What exactly is “Managed” money?
The term “managed” money commonly refers to investment accounts that are handled by a professional money manager where the money manager makes specific investments with the intention of achieving a specifically stated investment objective, investment performance, investment strategy, or maintaining a certain asset allocation or income stream. These accounts are often referred to as (or also known as):
Active Management Accounts – this is because the money manager is “actively” monitoring the account or trading in the account to achieve a specifically stated objective or trading strategy.
Wrap-Fee Account / Fee-Based Account – this is because managed money accounts typically charge a flat fee based on the value of the account (typically between 1% -2% annually, paid on a quarterly basis) as opposed to a charging a commission for each transaction (commission based/transaction based account).
Managed money accounts can refer to different types of accounts or investment types, Mutual funds can be considered managed money, in that the investment is made by an individual into a fund that is managed by a professional money manager with a stated objective or asset allocation. In this type of managed money account, the investor’s funds are “pooled” with the funds of many mutual fund holders, and the investor has no say in the investments and there is no personalization to the account.
However, in the context utilized by our firm and discussed below, Managed Money is specifically referring to an account in which the investor places funds with a professional money manager and the account is personalized to the investor. The personalization and underlying strategy of the account is based on the individuals overall financial plan, stated investment objectives, time horizon, tax bracket and risk tolerance.
Investing Makes Me Sick offers a selection of third-party managed investment accounts that can be customized to the meet the needs of our clients. The third-party money managers on our platform offer a full range of investment options and solutions – from income-producing programs that focus on preservation of principal to growth oriented programs- so that we can assist you in finding the investment option that suits your unique objective and risk tolerance.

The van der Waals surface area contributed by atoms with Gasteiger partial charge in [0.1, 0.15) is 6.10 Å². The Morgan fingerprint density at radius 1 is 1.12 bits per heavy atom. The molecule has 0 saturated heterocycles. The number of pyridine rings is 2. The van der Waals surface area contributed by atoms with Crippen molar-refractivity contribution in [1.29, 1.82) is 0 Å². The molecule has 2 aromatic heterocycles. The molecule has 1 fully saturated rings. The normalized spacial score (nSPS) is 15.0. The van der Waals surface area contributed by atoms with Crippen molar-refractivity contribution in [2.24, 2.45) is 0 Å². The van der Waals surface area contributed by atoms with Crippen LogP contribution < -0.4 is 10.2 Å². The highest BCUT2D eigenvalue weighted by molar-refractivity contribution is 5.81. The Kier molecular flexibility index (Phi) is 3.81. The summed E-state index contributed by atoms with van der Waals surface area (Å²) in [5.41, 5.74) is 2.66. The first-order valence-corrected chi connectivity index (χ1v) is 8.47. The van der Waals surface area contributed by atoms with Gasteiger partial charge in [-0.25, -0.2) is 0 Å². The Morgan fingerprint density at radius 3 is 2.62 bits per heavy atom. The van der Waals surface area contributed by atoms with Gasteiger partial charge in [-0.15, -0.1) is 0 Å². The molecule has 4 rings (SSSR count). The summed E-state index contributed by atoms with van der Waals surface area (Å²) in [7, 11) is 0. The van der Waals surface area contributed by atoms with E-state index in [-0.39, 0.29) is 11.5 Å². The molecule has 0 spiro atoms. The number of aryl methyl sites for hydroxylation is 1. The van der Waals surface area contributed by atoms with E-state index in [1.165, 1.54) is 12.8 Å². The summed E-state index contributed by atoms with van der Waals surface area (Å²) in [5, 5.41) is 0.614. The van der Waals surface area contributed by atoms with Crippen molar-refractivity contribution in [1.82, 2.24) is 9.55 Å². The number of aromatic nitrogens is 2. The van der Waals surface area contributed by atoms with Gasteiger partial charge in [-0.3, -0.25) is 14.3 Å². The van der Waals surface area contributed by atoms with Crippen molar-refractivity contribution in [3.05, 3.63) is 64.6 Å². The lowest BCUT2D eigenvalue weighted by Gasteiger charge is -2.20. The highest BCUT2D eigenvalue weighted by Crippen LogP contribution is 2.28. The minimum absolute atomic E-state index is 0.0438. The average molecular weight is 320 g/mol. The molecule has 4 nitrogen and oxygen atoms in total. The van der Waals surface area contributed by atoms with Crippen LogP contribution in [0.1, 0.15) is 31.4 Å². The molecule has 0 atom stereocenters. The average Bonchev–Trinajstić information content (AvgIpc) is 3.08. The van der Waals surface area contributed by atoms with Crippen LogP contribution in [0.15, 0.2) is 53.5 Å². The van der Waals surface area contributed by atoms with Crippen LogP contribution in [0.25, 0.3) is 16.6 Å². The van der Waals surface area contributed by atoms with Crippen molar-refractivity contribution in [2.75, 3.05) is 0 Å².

What are the primary advantages of utilizing Managed Money?
Utilizing a Managed Money account assists in providing our clients the ability to address the following investment concerns:
Liquidity – Liquidity is more important than ever. Being able to have access to assets in times of emergencies is at the forefront of many investors’ minds.
Goals-based investing that addresses our clients’ specific goals – Whether growing wealth, funding college, planning for a wedding or planning for retirement, goals based investment processes and strategies helps investors identify goals and set priorities based on their investing timeframe and personal circumstances. There are managed portfolios designed for growth goals, stability goals and income goals.
Access to a highly-skilled investment professional – who will actively manage your money and actively maintain a level of risk exposure in your account that is consistent with our needs, objectives and tolerance.
What are the disadvantages of utilizing Managed Money?
Like any investment, Managed Money accounts has its own individual set of risks:
The most obvious disadvantage of active management is the money manager may make a bad investment choice or follow an unsound theory in managing the investment portfolio. This is why it is important to do your research and know your options when choosing a money manager. It is always wise to look at how long a particular money manager has been with his current company and what his track record has been. Although past performance is no guarantee of future performance, you may be able to see how a particular money manager reacted to certain volatile times in the stock market and see if you are in alignment with his thought process during that time.
The fees associated with active management may also be higher than with a passive management, even if frequent trading is not present.
Some third party money managers have account minimums, they could be as low as $500, $1,000 to $5,000. Some third party money managers have minimums between $25,000 and $100,000. They tend to vary drastically depending on the strategy and the money manager.
The best way to determine if investing a portion of your assets into Managed Money is suitable for you is to contact us today. Together we can explore your individual financial profile and determine if the addition of a Managed Money Portfolio is right for you.